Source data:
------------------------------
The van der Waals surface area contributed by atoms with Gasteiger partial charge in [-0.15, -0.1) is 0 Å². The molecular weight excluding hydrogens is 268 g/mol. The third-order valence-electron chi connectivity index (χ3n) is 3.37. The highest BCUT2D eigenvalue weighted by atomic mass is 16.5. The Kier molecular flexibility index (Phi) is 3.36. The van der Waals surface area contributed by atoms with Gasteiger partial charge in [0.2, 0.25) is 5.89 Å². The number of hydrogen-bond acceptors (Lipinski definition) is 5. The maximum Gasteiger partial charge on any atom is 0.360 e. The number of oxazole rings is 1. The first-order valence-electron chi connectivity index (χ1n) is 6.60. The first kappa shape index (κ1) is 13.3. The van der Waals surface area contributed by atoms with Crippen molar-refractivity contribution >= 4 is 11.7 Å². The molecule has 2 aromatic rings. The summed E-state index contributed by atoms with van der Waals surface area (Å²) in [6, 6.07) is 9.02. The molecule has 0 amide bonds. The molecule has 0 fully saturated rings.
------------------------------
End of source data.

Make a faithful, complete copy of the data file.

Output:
The van der Waals surface area contributed by atoms with Gasteiger partial charge in [-0.15, -0.1) is 0 Å². The molecular weight excluding hydrogens is 268 g/mol. The third-order valence-electron chi connectivity index (χ3n) is 3.37. The highest BCUT2D eigenvalue weighted by atomic mass is 16.5. The Kier molecular flexibility index (Phi) is 3.36. The van der Waals surface area contributed by atoms with Gasteiger partial charge in [0.2, 0.25) is 5.89 Å². The number of hydrogen-bond acceptors (Lipinski definition) is 5. The maximum Gasteiger partial charge on any atom is 0.360 e. The number of oxazole rings is 1. The first-order valence-electron chi connectivity index (χ1n) is 6.60. The first kappa shape index (κ1) is 13.3. The van der Waals surface area contributed by atoms with Crippen molar-refractivity contribution >= 4 is 11.7 Å². The molecule has 2 aromatic rings. The summed E-state index contributed by atoms with van der Waals surface area (Å²) in [6, 6.07) is 9.02. The molecule has 0 amide bonds. The molecule has 0 fully saturated rings.